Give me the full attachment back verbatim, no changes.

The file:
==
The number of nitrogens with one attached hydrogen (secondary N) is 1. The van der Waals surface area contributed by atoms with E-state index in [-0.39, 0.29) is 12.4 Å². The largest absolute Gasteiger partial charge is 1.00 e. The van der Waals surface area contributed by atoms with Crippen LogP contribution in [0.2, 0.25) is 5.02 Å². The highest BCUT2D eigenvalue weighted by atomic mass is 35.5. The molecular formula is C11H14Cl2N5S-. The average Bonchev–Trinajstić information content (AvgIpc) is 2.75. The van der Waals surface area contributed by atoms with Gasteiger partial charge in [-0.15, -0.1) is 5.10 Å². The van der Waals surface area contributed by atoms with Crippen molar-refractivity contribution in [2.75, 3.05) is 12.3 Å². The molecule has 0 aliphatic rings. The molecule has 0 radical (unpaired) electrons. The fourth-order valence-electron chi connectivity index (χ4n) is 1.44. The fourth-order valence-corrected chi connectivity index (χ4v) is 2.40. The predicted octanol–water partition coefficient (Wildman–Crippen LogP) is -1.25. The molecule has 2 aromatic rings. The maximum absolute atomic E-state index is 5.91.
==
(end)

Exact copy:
The number of nitrogens with one attached hydrogen (secondary N) is 1. The van der Waals surface area contributed by atoms with E-state index in [-0.39, 0.29) is 12.4 Å². The largest absolute Gasteiger partial charge is 1.00 e. The van der Waals surface area contributed by atoms with Crippen LogP contribution in [0.2, 0.25) is 5.02 Å². The highest BCUT2D eigenvalue weighted by atomic mass is 35.5. The molecular formula is C11H14Cl2N5S-. The average Bonchev–Trinajstić information content (AvgIpc) is 2.75. The van der Waals surface area contributed by atoms with Gasteiger partial charge in [-0.15, -0.1) is 5.10 Å². The van der Waals surface area contributed by atoms with Crippen molar-refractivity contribution in [2.75, 3.05) is 12.3 Å². The molecule has 0 aliphatic rings. The molecule has 0 radical (unpaired) electrons. The fourth-order valence-electron chi connectivity index (χ4n) is 1.44. The fourth-order valence-corrected chi connectivity index (χ4v) is 2.40. The predicted octanol–water partition coefficient (Wildman–Crippen LogP) is -1.25. The molecule has 2 aromatic rings. The maximum absolute atomic E-state index is 5.91.